Like a meteor shower on an overcast night, this book’s dazzling premise is ultimately obscured by a few fatal flaws.

STAR STORIES

CONSTELLATION TALES FROM AROUND THE WORLD

A collection of international stories about the stars, retold by veteran children’s author Ganeri.

In this unusual compendium, Ganeri gathers traditional stories about the cosmos from across six continents. Unlike other star-lore collections that focus solely on ancient Greek folklore and nomenclature, Ganeri features tales from Inuit, Incan, Maori, Sumerian, and other societies, occasionally highlighting the names of constellations as they are known from that culture’s perspective. Each story is introduced by a brief contextualizing paragraph and is accompanied by illustrations from multidisciplinary artist Wilx, whose work employs bold outlines and rich colors. Laudable in its scope, the collection reminds young readers that the stars were not only observed from a Western vantage—for example, the three stars that ancient Greeks saw as Orion’s Belt are known to Tongans as “Alotulu, ‘three in a boat,’ ” and Orion himself was known as Osiris to ancient Egyptians. However, Ganeri’s narrative style fails to captivate over the 23 tales, and there are no appendices on further reading and reference materials. Many Indigenous oral traditions place high significance on the storyteller’s sources and ability to contextualize tales; these aspects are notably absent.

Like a meteor shower on an overcast night, this book’s dazzling premise is ultimately obscured by a few fatal flaws. (Folktales. 6-11)

Pub Date: July 2, 2019

ISBN: 978-0-7624-9505-4

Page Count: 96

Publisher: Running Press

Review Posted Online: April 10, 2019

Kirkus Reviews Issue: May 1, 2019

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Friends of these pollinators will be best served elsewhere.

1001 BEES

This book is buzzing with trivia.

Follow a swarm of bees as they leave a beekeeper’s apiary in search of a new home. As the scout bees traverse the fields, readers are provided with a potpourri of facts and statements about bees. The information is scattered—much like the scout bees—and as a result, both the nominal plot and informational content are tissue-thin. There are some interesting facts throughout the book, but many pieces of trivia are too, well trivial, to prove useful. For example, as the bees travel, readers learn that “onion flowers are round and fluffy” and “fennel is a plant that is used in cooking.” Other facts are oversimplified and as a result are not accurate. For example, monofloral honey is defined as “made by bees who visit just one kind of flower” with no acknowledgment of the fact that bees may range widely, and swarm activity is described as a springtime event, when it can also occur in summer and early fall. The information in the book, such as species identification and measurement units, is directed toward British readers. The flat, thin-lined artwork does little to enhance the story, but an “I spy” game challenging readers to find a specific bee throughout is amusing.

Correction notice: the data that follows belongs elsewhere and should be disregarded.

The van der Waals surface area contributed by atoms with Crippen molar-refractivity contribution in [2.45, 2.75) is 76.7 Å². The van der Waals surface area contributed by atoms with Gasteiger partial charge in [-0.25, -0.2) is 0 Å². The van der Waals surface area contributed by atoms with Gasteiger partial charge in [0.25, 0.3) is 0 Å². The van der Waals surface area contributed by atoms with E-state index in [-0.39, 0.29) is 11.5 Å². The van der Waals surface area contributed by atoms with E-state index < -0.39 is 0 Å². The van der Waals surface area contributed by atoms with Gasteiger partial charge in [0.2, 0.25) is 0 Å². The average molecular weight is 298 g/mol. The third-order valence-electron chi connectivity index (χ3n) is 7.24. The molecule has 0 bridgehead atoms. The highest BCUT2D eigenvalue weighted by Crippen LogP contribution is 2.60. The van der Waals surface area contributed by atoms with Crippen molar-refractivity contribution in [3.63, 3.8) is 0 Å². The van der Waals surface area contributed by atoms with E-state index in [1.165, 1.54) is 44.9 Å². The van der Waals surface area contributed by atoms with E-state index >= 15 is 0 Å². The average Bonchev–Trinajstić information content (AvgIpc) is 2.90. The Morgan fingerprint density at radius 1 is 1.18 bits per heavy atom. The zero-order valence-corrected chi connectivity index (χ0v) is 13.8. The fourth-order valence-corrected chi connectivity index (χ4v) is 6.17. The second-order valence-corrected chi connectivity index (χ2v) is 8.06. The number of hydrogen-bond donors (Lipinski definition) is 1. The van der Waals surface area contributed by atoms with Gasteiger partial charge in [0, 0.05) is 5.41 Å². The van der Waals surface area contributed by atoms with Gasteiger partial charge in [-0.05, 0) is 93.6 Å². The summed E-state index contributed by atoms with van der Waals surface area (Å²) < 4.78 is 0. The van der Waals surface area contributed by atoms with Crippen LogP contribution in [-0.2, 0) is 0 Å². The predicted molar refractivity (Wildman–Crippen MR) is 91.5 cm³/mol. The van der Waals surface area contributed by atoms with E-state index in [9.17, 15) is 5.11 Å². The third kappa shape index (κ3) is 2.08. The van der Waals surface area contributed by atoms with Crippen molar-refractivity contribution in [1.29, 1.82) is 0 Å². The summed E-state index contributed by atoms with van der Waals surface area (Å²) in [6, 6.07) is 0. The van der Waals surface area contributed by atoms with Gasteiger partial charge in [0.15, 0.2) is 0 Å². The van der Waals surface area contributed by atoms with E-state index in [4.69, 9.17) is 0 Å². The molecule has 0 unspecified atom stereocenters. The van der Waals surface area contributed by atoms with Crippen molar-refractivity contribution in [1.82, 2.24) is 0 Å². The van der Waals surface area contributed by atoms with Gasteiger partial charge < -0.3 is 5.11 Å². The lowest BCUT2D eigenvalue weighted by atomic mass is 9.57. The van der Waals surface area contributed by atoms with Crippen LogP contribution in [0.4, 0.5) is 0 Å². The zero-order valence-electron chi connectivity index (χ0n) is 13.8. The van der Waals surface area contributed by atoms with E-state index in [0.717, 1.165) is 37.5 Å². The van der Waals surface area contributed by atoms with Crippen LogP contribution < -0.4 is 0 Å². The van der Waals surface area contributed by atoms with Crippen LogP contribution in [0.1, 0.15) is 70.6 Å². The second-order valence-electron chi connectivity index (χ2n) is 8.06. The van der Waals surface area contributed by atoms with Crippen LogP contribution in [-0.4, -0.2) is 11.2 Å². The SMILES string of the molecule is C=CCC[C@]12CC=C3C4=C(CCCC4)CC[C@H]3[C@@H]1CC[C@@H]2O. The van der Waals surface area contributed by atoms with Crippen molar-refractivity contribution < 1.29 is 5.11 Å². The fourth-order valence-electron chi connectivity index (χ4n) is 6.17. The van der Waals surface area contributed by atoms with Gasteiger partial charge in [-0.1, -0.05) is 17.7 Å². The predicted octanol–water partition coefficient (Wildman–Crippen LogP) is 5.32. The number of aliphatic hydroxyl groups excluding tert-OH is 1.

Friends of these pollinators will be best served elsewhere. (Informational picture book. 8-10)

Pub Date: May 18, 2021

ISBN: 978-0-500-65265-7

Page Count: 32

Publisher: Thames & Hudson

Review Posted Online: April 14, 2021

Kirkus Reviews Issue: May 1, 2021

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Big and likely to draw a large audience both for its subject and the plethora of interactive doodads.

THE ULTIMATE BOOK OF ANIMALS

An outsized overview of animal types, senses, and common characteristics liberally endowed with flaps, pull-tabs, and like furbelows.

Della Malva’s realistically drawn animals crowd sturdy leaves large enough to feature life-size (or nearly so) images of the folded wings of a sea gull and a macaw, and Baumann fills the gaps between with meaty descriptive comments. On every page elements that lift, unfold, pop up, or spin aren’t just slapped on, but actively contribute to the presentation. On a “Birth and Growing” spread, for instance, each of six eggs from ostrich to platypus is a flap with an embryo beneath; a spinner presents a slideshow of a swallowtail’s life cycle from egg to adult; and no fewer than three attached booklets expand on the general topic using other species. Subsequent spreads cover animal sight, hearing, body coverings, grasping and touch, locomotion, and—centering on a startling gander down the pop-up maw of a wolf—eating. The animals and relevant body parts are all clearly labeled, and the text is pitched to serve equally well both casual browsers (“Even fish pee!”) and young zoologists seriously interested in the difference between “scales” and “scutes” or curious about the range of insect-mouth shapes.

Big and likely to draw a large audience both for its subject and the plethora of interactive doodads. (Informational novelty. 6-9)

Pub Date: Aug. 31, 2021

ISBN: 978-1-68464-281-6

Page Count: 36

Publisher: Twirl/Chronicle

Review Posted Online: Sept. 29, 2021

Kirkus Reviews Issue: Nov. 15, 2021

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